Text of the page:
‘Brand Values’, all businesses big and small should have them but they’re much more than just a few sentences jotted down on a piece of paper. In this article, Product Development Expert Joanne Griffin shares how to identify your USP and incorporate this into your products ensuring your range stands out from the competition.
Knowing why your products are unique is key to ensuring your product range stands out from your competition. You can do this by telling a story about your brand, processes and how your products came to be created. But first, you’ll need to work out what your business USPs are and how you can use these when developing your products.
And by identifying what makes your brand and products different, you’ll be able to use this information in your product descriptions. Meaning you won’t start with a blank sheet of paper when writing and your copy will be SEO rich with keywords applicable to your brand. Win!
I’ve pulled together a checklist of questions and handy tips to think about. So take some time to journal and work through these prompts. You won’t want to rush this so enjoy the process over a cup of tea or your favourite tipple.
Ready to deep dive into your beautiful uniqueness? Then let’s get started.
First up let’s shine a light on what your brand is about and what makes it stand out from the rest. Here you can identify what makes your business yours – unique, different and solely you.
Think about what you’re good at and enjoy.
Ask family and friends to describe your strengths – as sometimes it can be hard to think of them ourselves and you may get some ideas you weren’t expecting.
What do you and your business stand for?
What are you passionate about?
How do you want people to feel when they come to your brand?
Tap into the emotional drivers of you and your business too.
Tip: Don’t pick too many. Up to 10 is a good selection
Now you’ve pulled together your brand USPs, including keywords and values, you can include these in your product qualities checklist.
Refer back to your research/inspiration/ mood boards while you’re developing and after you’ve developed your new product
Is this product still aligned with your initial idea? If not is that a good or bad thing?
Tip: It doesn’t have to match your initial inspiration/ideas as long as the materials, values, style or mood still connects with your brand USP.
How many colour options will you offer? One or multiple variations?
Tip: A huge colour range creates more choice for the customer which sometimes isn’t a good thing. Plus it’s more inventory for you.
What materials will you use? Think about now and different materials you can add at a later date.
Are you going to add embellishments or decoration?
Can you personalise the product? If so, will it be with an initial, name or something more bespoke?
Or is the product personal instead of personalised? Personal products can be based on general recipients, hobbies or interests.
For example Mother’s, cycling enthusiasts, bakers or travellers.
Can you add any upsells on the product page? Gift wrap, gift cards, gift box, bigger sizes.
Tip: Consider adding the option to add other products from your range as a drop-down (e.g. gift tags with gift wrap)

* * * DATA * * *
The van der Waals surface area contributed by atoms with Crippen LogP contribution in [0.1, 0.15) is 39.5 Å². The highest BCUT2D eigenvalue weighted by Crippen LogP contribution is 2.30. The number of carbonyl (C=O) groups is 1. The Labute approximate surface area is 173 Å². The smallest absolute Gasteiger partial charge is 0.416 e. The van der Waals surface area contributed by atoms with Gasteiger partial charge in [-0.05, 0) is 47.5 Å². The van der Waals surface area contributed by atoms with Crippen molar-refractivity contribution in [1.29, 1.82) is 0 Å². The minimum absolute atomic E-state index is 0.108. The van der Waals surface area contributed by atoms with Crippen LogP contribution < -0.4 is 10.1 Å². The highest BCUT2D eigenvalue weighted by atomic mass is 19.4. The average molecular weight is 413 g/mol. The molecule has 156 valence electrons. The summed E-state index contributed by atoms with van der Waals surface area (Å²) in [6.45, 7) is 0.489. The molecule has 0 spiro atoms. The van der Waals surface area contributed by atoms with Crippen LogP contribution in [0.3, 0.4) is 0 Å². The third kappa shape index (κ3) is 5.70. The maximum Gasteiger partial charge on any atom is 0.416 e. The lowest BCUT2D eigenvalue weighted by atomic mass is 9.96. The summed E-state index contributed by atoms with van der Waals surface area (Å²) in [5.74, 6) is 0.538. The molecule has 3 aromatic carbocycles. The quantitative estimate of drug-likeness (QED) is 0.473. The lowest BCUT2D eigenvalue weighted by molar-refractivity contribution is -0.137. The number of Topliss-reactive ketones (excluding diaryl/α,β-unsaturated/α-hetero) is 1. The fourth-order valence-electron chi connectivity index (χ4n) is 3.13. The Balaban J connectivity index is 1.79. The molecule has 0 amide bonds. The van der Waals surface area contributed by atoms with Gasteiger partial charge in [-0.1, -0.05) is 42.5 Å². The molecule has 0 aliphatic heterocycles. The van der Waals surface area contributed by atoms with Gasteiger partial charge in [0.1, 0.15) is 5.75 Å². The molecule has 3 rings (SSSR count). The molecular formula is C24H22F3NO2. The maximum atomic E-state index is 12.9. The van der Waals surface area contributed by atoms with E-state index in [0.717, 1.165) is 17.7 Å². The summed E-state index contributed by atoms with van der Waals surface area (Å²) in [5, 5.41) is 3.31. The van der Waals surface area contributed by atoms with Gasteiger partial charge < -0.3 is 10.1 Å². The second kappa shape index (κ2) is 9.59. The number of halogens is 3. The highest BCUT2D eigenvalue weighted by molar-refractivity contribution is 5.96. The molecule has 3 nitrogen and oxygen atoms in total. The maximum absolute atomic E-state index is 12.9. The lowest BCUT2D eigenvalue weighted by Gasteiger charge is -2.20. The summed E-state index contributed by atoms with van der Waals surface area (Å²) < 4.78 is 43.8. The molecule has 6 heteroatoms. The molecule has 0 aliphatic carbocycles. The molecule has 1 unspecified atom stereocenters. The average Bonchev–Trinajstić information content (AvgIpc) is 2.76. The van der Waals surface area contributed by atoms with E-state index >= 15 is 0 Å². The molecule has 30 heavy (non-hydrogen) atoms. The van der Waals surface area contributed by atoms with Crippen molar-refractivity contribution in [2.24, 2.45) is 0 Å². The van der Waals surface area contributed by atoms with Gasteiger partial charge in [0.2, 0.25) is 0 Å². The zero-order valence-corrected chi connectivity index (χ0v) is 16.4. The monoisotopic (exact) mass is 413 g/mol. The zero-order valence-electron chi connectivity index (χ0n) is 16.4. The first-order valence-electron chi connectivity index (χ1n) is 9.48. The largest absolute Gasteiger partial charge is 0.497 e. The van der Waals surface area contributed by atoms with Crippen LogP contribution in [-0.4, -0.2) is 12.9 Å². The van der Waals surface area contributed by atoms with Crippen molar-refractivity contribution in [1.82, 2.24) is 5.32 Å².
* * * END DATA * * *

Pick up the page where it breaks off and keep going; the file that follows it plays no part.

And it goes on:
What keywords would you use to describe this product? Do these fit with your brand USP? Take applicable keywords from your brand USP and use them here.
Does the product fit within your range or have you created a new range within your brand? Do you need to expand your product categories? Or maybe you want to name your collections?
Would you or someone you love buy this?
Tip: You have to believe in your product to sell it. If you don’t love it or see it’s value, you won’t be able to communicate that to others!
Who would buy this? If it’s a gift who is the gift buyer and the recipient?
Tip: It’s important to distinguish the difference here. The parent’s who are buying a gift for the child to a child buying a gift for their parents. The sentiment and style may be very different based on the difference in ages.
How would they use this product? Check – does the product still target your ideal customer?
Enjoy journaling over these questions, tips and using the checklists to discover the USPs in your product range. And after doing so you’ll be clear on why your brand us unique and how you can show this in your product development and descriptions. The New Year is the ideal time to have a refresh of your current products but doing this exercise at any time of the year will be beneficial.
And if you fancy going deeper and working out the USPs of your brands’ purpose and design identity. Then download Joannes’ full Brand, Design & Product USP Checklist to really dig into what makes everything about your brand so special.
Arnold & Bird was started by Joanne Griffin to help home & gift retailers see what’s possible and stretch their products ideas even further. She specialises in producing product development ideas and designs for creative brands that are intentionally planned to sell and grow your business
Using her experience of 13 years in e-commerce, Joanne is here to take your Pinterest inspiration and work with you to create designs personalised to your business.